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In comparison to recent San Diego State University basketball teams, the 2013 squad isn’t overly impressive.
Many think that this group lost its shot at a national championship after losing to the Connecticut Huskies in the Sweet 16 in 2011.
The 2012 squad failed to get out of the first round without Kawhi Leonard, who left for the NBA, or D.J. Gay, who graduated the year before. So far, the 2013 team has put up the worst record for SDSU basketball since the 2007-2008 season and has struggled to find a balance between veteran leadership and the talented freshmen and sophomores on the team.
The SDSU team has always followed Head Coach Steve Fisher’s philosophies and won on the back of good effort and tough defense. The games they’ve lost have often come as a result of long droughts from the offense, which struggles when streaky shooters James Rahon and Chase Tapley can’t hit open shots. Without a true big man on the team, the offense revolves around crisp passing and knocking down shots.
Tapley, in particular, is a player that I’ve been watching closely as he’s moved from a young shooter to a veteran leader alongside two-time Mountain West Player of the year Jamaal Franklin. Despite the fact that Tapley has had the worst field foal percentage of his college career this season, and that his three-point percentage and scoring are down from last year, it seems as though he has become a more consistent player in clutch moments.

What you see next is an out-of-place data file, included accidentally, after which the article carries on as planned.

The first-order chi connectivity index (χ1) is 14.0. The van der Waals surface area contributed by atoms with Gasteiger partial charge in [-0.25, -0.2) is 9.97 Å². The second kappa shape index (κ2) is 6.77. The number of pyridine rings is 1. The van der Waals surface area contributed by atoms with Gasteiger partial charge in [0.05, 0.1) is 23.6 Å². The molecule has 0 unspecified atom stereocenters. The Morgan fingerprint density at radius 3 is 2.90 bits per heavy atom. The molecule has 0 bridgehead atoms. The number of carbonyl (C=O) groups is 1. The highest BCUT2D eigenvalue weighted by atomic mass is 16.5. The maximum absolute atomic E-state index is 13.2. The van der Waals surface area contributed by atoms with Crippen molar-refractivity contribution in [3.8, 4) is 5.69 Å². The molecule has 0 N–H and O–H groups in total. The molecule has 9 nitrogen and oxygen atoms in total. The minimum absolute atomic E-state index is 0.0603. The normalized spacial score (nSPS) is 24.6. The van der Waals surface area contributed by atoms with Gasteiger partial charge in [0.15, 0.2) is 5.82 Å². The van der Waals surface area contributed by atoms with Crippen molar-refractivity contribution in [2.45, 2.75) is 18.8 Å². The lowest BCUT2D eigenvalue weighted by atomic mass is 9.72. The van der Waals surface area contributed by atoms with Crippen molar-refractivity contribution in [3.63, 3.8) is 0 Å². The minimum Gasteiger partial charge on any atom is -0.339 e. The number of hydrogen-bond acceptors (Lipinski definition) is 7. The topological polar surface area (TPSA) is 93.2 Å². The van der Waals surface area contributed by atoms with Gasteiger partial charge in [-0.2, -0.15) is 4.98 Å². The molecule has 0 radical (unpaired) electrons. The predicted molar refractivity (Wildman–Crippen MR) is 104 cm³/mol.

Now, heading into a matchup against New Mexico in the Mountain West Conference Tournament and his final March Madness as an Aztec, Tapley could shine bright enough to carry his team to a stage they haven’t seen since that 2011 loss to UConn.
When Boise State beat the Aztecs on March 9, Tapley his just 5 of 14 shots and just 1 of 7 of his attempts from 3-point range. He also had fewer rebounds, fewer assists and fewer steals. In a rematch against the Broncos Wednesday night, Tapley made 7 of 12 shots (including 3 of 6 from 3-point range) and added 6 rebounds, 3 assists and 4 steals to his 17 points.
Franklin will have a decision to make after the final NCAA tournament game: whether he’s ready to enter the NBA Draft. Unfortunately for Tapley, he grades out as an undersized shooting guard with below-average athleticism in the NBA. This is not just the last chance he has at getting past the Sweet 16. This could be his last chance to persuade an NBA general manager to take a shot on him next season.
If the Aztecs want to return to the Sweet 16 and go even further, their veterans will have to carry them there. Franklin has shown remarkable consistency throughout his three seasons in red and black, which has often left it up to Tapley to sway the game in SDSU’s favor. Some consistent play over the next few weeks could yield big results for a team that has become known more for its let-down losses.